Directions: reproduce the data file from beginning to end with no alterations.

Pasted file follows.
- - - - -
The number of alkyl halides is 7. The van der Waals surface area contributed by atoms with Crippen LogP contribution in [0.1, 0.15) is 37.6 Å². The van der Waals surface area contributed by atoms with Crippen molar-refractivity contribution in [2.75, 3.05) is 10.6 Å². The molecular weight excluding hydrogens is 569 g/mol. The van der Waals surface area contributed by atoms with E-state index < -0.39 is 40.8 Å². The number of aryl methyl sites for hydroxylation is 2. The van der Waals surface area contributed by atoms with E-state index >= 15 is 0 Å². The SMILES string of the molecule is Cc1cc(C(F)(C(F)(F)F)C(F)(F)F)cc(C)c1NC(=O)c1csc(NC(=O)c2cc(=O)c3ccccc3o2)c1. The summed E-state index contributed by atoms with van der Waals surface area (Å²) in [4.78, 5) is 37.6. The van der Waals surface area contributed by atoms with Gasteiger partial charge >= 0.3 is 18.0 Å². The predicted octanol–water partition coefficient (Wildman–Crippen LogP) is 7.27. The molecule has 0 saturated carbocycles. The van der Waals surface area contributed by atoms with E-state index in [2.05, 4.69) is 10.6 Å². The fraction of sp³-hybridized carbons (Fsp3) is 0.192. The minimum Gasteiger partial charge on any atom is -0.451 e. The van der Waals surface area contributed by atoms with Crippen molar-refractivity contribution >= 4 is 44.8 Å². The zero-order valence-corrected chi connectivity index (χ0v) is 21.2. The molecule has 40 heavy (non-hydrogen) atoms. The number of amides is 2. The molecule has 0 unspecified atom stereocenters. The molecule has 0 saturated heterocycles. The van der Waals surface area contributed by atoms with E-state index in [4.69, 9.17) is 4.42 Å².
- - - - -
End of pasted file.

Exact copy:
The number of alkyl halides is 7. The van der Waals surface area contributed by atoms with Crippen LogP contribution in [0.1, 0.15) is 37.6 Å². The van der Waals surface area contributed by atoms with Crippen molar-refractivity contribution in [2.75, 3.05) is 10.6 Å². The molecular weight excluding hydrogens is 569 g/mol. The van der Waals surface area contributed by atoms with E-state index < -0.39 is 40.8 Å². The number of aryl methyl sites for hydroxylation is 2. The van der Waals surface area contributed by atoms with E-state index >= 15 is 0 Å². The SMILES string of the molecule is Cc1cc(C(F)(C(F)(F)F)C(F)(F)F)cc(C)c1NC(=O)c1csc(NC(=O)c2cc(=O)c3ccccc3o2)c1. The summed E-state index contributed by atoms with van der Waals surface area (Å²) in [4.78, 5) is 37.6. The van der Waals surface area contributed by atoms with Gasteiger partial charge >= 0.3 is 18.0 Å². The predicted octanol–water partition coefficient (Wildman–Crippen LogP) is 7.27. The molecule has 0 saturated carbocycles. The van der Waals surface area contributed by atoms with E-state index in [2.05, 4.69) is 10.6 Å². The fraction of sp³-hybridized carbons (Fsp3) is 0.192. The minimum Gasteiger partial charge on any atom is -0.451 e. The van der Waals surface area contributed by atoms with Crippen molar-refractivity contribution >= 4 is 44.8 Å². The zero-order valence-corrected chi connectivity index (χ0v) is 21.2. The molecule has 40 heavy (non-hydrogen) atoms. The number of amides is 2. The molecule has 0 unspecified atom stereocenters. The molecule has 0 saturated heterocycles. The van der Waals surface area contributed by atoms with E-state index in [4.69, 9.17) is 4.42 Å².